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Diabetes | Pick Fruit to Tackle Type 2 Diabetes
Fresh fruit

Blueberries reduced type 2 diabetes risk by 26 percent when consumed at least three times weekly.

Pick Fruit to Tackle Type 2 Diabetes

Despite the growing risk of type 2 diabetes worldwide, due to obesity and aging populations, smart choices such as regular physical activity and a healthy diet can keep the disease at bay for many. Now scientists have found that eating fruit, especially certain kinds of fruit, may be a factor in to who develops type 2 diabetes.

Devil is in the details

To look at potential connections between eating fruit and type 2 diabetes risk, researchers collected information on diet, physical activity, height, weight, cigarette smoking and history of heart disease, diabetes or cancer from 187,382 middle-aged men and women. Each participant was followed for between 18 and 24 years, and the study authors noted which people developed type 2 diabetes.

Compared with people eating less fruit, those who ate three or more weekly servings of apples and pears, bananas, blueberries, grapefruit, grapes and raisins, or total fruit were significantly less likely to develop type 2 diabetes. Certain types of fruit seemed to reduce risk particularly well when consumed at least three times weekly, including

  • blueberries, which reduced risk by 26 percent,
  • grapes and raisins, which reduced risk by 12 percent,
  • apples and pears, which reduced risk by 7 percent, and
  • bananas and grapefruit, which each reduced risk by 5 percent.

Eating cantaloupe appeared to increase risk, as did regularly drinking fruit juice.

Factoring in fruit to manage diabetes risk

While this study is observational, and therefore cannot prove cause and effect, it provides useful ideas about which fruit may be particularly beneficial for fending off type 2 diabetes, and it gives us a window into why previous studies, which only considered total fruit, have yielded conflicting results. While this study suggests that total fruit may reduce risk, it is possible that specific types of fruit have a more powerful effect than others.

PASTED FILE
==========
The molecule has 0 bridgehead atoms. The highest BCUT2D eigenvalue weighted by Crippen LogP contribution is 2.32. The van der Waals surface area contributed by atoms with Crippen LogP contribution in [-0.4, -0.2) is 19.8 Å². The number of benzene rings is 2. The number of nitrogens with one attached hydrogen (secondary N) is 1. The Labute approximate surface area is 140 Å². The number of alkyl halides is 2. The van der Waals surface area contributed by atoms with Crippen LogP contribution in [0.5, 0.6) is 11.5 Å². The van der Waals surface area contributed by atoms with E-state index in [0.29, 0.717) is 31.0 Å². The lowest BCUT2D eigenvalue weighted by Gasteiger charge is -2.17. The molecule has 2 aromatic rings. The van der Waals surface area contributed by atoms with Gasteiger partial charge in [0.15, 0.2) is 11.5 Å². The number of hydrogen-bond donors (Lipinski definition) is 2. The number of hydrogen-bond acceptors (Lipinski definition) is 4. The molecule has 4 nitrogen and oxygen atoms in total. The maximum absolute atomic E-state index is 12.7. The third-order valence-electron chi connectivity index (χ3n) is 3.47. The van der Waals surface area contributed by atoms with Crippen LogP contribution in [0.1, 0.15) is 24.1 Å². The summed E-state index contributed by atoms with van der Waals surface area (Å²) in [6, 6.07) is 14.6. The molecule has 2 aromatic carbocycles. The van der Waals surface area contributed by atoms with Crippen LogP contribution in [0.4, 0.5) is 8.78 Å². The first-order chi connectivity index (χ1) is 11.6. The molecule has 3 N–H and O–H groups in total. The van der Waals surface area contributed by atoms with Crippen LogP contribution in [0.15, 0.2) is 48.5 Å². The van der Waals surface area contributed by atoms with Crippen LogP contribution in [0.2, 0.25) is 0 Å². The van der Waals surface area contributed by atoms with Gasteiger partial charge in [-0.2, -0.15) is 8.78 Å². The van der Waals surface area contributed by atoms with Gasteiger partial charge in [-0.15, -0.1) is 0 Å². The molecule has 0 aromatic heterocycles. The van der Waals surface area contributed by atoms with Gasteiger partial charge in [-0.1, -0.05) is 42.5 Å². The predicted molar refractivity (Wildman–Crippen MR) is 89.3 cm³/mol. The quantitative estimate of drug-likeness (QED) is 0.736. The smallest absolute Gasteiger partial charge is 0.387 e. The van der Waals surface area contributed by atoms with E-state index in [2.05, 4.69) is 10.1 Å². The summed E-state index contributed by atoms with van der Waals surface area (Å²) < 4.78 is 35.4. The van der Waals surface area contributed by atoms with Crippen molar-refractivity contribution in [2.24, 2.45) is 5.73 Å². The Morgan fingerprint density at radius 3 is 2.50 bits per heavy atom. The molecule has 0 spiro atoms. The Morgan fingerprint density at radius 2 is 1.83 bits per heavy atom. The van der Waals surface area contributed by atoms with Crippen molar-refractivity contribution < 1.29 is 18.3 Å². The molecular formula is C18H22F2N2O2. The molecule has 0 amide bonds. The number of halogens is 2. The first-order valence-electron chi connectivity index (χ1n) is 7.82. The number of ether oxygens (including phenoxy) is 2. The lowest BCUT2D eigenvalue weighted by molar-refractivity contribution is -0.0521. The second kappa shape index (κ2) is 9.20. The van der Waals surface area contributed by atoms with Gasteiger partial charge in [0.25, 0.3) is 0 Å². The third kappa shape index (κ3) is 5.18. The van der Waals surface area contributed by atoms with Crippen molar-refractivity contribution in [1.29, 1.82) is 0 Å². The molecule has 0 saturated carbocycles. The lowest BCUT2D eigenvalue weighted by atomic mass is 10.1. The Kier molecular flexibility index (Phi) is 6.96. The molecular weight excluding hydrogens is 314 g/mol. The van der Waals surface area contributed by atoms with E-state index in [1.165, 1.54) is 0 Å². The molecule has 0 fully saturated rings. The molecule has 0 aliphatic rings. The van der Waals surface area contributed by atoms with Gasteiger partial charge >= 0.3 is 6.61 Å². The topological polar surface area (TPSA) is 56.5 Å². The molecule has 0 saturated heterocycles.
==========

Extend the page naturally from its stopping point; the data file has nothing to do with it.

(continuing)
Still, according to study author Qi Sun, epidemiologist and professor in the Department of Nutrition at Harvard’s School of Public Health, “We don’t want to leave the impression that there’s any magical fruit,” because this study only shows associations, not proof that certain fruits are the silver bullet for type 2 diabetes. To protect your health, a multifaceted approach is best:

  • Put family first. Type 2 diabetes runs in families, so if you have a family history of the disease, talk to your doctor about how to best manage your increased risk.
  • Fruit up. Nutritionists have long advised people to choose whole fruit over fruit juice, and this makes sense. Juice lacks the fiber of whole fruit, and fiber plays a role in keeping glucose levels stable and reducing caloric intake.
  • Move muscle. When you move your body, your muscles use insulin more efficiently. Even if you don’t lose a pound, you’re still improving your odds of avoiding type 2 diabetes. Try 20 to 30 minutes of brisk walking, biking, or most any other aerobic activity daily to improve glucose control.
  • Vegetate. Vegetables may be even more beneficial than fruit, because they pack many of the same nutrients — and more — without even close to the amount of simple sugar found in fruit.
  • Berry on. Berries are chock full of nutrients known to have beneficial effects on health, so eat blueberries, blackberries and raspberries in season (picking fruit with kids is a fun outdoor activity) and opt for frozen when fresh is not available.

(BMJ 2013;347:f5001 doi: 10.1136/bmj.f5001)

Suzanne Dixon, MPH, MS, RD, an author, speaker, and internationally recognized expert in chronic disease prevention, epidemiology, and nutrition, has taught medical, nursing, public health, and alternative medicine coursework. She has delivered over 150 invited lectures to health professionals and consumers and is the creator of a nutrition website acclaimed by The New York Times and Time magazine. Suzanne received her training in epidemiology and nutrition at the University of Michigan, School of Public Health at Ann Arbor.

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The health information contained in this site is not intended as medical advice and should not be considered a substitute for appropriate medical care. Any products mentioned in studies cited in Healthnotes articles are not necessarily endorsed by Bastyr. As with any product, consult with a natural health practitioner to discuss what may be best for you.

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